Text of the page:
News & Blog

The forthcoming GDPR (General Data Protection Regulation) changes in Europe will provide a little relief from all those email lists that one seems to belong to without ever remembering where or when you signed up. As the uproar over Facebook and its dealings with Cambridge Analytica show, the regulations might also begin to address some fundamental questions facing our technological society. The wider problem stems from the fact that neither the tech companies nor governments, nor individual members of the public have any real clue how to deal with the issues that technology throws up.

Interest and business engagement in the concept and practice of shared value has been gaining ground since it was boosted in 2011 by Michael E. Porter and Mark Kramer of the Harvard Business School. 

With their focus on blending commercial and social value, inclusive businesses have long understood the benefit of partnerships to their business models, and such partnerships often involve other businesses, large corporations, as well as NGOs. But what is happening in the current corporate-NGO partnering landscape and what is the direction of travel?

Interest in the impacts of big business on human rights and demands for greater transparency have grown over recent years. The Corporate Human Rights Benchmark (CHRB) is the first-ever ranking of the world's largest publicly listed companies on their human rights performance. Following a methodology developed over two years and in consultation with over 400 companies, industry associations, investors, governments, civil society representatives, academics and lawyers, the final scores of its first pilot will be available in November 2016.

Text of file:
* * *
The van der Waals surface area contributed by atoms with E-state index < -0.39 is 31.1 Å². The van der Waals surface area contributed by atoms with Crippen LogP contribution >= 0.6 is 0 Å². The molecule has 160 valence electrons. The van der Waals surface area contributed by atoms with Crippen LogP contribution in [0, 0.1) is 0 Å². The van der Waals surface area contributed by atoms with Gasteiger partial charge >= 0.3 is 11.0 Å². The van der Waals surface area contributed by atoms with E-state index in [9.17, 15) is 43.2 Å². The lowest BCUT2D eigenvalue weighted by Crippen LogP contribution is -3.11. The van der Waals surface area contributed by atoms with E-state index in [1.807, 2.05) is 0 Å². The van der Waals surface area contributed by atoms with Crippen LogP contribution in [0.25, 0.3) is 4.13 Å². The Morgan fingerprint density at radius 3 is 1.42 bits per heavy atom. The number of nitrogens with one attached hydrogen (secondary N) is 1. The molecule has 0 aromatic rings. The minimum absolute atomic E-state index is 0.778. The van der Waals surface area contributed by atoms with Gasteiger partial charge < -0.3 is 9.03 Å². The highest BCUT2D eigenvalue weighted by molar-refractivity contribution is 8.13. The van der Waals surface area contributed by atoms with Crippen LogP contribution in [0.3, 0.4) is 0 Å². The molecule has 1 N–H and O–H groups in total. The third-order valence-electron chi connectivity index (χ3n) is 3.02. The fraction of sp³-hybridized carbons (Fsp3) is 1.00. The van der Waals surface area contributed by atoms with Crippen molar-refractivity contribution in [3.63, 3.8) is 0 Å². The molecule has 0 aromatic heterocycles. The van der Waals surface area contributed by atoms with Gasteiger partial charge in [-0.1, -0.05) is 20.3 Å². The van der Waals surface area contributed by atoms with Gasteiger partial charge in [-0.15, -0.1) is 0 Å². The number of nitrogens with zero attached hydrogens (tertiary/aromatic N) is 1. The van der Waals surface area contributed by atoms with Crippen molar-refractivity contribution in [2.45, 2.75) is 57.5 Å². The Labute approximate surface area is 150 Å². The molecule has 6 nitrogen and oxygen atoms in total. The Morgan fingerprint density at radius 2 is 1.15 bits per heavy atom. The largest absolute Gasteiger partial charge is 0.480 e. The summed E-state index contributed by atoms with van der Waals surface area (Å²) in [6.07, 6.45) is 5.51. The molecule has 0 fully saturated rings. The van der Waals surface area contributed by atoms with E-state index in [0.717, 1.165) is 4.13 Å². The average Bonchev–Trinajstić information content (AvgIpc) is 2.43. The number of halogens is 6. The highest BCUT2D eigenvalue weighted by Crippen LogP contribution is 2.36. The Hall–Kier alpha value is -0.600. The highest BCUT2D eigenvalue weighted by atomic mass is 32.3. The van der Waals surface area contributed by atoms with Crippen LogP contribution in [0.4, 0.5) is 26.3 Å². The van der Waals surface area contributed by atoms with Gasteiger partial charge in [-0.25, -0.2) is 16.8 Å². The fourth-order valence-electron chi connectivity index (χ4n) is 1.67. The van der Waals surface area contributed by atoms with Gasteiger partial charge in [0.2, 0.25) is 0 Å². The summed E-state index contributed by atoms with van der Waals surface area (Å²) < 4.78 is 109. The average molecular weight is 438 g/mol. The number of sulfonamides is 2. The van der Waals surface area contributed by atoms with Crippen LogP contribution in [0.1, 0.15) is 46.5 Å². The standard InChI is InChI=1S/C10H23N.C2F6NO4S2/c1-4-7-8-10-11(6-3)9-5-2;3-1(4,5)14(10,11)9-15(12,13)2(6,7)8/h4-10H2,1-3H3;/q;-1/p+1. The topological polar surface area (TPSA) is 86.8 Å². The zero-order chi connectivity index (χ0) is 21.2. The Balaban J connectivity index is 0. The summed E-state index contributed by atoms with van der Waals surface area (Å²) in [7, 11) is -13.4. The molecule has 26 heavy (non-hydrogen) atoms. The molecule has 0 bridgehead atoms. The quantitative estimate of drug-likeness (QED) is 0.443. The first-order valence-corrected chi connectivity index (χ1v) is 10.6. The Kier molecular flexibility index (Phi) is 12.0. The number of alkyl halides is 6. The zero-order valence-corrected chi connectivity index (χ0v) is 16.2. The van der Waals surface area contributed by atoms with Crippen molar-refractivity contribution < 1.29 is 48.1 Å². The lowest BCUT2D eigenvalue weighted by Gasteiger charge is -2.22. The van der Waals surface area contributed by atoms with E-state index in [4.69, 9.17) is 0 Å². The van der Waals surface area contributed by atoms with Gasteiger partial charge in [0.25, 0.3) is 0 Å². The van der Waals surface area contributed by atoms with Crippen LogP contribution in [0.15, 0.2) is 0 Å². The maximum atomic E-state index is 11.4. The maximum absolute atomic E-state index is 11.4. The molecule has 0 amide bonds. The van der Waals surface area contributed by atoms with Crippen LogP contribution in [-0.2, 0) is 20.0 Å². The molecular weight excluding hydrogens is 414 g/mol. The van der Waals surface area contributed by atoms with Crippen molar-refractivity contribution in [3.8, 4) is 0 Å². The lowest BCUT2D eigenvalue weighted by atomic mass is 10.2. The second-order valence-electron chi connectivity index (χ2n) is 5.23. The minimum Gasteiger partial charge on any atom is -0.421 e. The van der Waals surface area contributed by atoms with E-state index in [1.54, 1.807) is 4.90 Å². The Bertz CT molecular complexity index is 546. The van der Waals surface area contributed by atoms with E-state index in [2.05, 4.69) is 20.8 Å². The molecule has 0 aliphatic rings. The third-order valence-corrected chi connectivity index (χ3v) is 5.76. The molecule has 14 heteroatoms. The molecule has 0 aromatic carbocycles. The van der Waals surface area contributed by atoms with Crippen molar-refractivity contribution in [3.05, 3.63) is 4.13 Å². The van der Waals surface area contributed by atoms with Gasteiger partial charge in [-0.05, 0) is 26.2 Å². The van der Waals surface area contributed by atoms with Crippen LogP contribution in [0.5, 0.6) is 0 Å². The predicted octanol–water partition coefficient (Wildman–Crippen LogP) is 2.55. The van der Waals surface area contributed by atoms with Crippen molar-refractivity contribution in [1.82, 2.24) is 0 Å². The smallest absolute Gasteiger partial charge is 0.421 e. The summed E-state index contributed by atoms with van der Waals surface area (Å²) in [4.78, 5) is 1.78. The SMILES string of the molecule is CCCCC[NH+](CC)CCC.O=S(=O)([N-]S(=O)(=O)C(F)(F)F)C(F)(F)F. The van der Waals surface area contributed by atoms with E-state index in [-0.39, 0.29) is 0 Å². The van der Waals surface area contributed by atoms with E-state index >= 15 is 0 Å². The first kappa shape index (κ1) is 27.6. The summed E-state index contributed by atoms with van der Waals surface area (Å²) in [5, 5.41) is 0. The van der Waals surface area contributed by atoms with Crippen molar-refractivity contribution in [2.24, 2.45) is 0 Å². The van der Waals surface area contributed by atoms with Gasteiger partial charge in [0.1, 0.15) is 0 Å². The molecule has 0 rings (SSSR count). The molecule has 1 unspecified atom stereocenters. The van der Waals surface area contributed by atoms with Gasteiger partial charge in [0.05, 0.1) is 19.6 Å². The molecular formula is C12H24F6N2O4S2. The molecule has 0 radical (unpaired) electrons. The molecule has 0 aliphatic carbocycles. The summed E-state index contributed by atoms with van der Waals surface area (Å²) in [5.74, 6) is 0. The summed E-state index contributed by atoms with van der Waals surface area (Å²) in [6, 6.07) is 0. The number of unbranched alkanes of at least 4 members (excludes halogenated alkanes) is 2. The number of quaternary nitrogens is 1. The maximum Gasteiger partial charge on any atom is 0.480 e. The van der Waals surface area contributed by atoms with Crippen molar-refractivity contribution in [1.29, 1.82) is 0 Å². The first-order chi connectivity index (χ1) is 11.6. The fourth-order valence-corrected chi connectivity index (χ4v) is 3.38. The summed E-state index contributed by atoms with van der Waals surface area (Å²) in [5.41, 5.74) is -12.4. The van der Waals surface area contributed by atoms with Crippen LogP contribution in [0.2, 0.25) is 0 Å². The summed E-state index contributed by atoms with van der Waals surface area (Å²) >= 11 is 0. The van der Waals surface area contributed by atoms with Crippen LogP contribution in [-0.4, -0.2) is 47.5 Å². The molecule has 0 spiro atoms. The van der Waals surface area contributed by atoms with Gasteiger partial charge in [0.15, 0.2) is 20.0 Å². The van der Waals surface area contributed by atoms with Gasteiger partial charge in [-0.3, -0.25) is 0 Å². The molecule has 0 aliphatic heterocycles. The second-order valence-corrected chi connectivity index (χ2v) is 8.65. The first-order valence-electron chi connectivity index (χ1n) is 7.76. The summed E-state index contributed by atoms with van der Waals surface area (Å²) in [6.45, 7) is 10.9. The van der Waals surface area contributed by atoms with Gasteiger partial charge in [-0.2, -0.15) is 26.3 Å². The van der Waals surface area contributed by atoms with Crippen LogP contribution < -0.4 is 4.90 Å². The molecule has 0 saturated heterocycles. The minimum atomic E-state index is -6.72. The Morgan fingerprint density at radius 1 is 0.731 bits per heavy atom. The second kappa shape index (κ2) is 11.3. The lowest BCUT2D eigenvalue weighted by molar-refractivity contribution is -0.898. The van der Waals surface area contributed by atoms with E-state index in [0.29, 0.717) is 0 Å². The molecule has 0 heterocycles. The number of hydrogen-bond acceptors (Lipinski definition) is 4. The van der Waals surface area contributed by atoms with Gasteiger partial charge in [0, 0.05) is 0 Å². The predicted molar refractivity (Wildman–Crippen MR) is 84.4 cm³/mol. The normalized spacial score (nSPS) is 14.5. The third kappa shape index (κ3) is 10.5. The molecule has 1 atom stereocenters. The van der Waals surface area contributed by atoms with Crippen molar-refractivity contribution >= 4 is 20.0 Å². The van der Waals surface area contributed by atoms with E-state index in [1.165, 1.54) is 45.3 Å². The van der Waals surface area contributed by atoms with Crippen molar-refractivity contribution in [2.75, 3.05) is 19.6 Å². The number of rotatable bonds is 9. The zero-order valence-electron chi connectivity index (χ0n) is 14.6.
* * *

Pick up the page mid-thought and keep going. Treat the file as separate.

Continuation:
Judging from the media scrutiny in some quarters, it must be tough being Mark Zuckerberg. Following the birth of his first child, and with thoughts of the world they would grow-up in, the young wealthy entrepreneur, together with his wife, pledges to give away 99% of his Facebook shares to good causes - and finds his altruistic gesture met with scepticism; his motives and intentions questioned.

Those that embark on the philanthropic journey often do so with passion, enthusiasm and above all ambition: no wonder then that at its best, world-wide philanthropy has now become a frontier and incubator of creativity and innovation; helping to drive systemic change, nurturing economic development and scaling up giving.

Corporate–NGO partnerships have become a cornerstone of interaction between businesses and non-profits. 

And when they’re effective, it’s a win–win situation. Businesses feel the warm glow of ‘doing good’ and fulfilling their responsibility agenda (not to mention the positive brand associations they engender), and the NGO benefits from resources, network and reach beyond their own capabilities.

We know from the annual C&E Corporate-NGO Partnerships Barometer and from practical experience that partnerships between companies and NGOs continue to evolve apace, and they are becoming increasingly strategic. Cash is no longer king. With fundraising shifting from a central role, partnerships are more often about alignment of values and achievement of mission and core objectives.  And as a result they require deeper levels of engagement of stakeholders on all sides.

C&E and The Next Practice share an operational model in newly released paper.

Over recent years, C&E has been working with Warner Bros. in the UK, advising the company on the evolution of its CR agenda across various strands.

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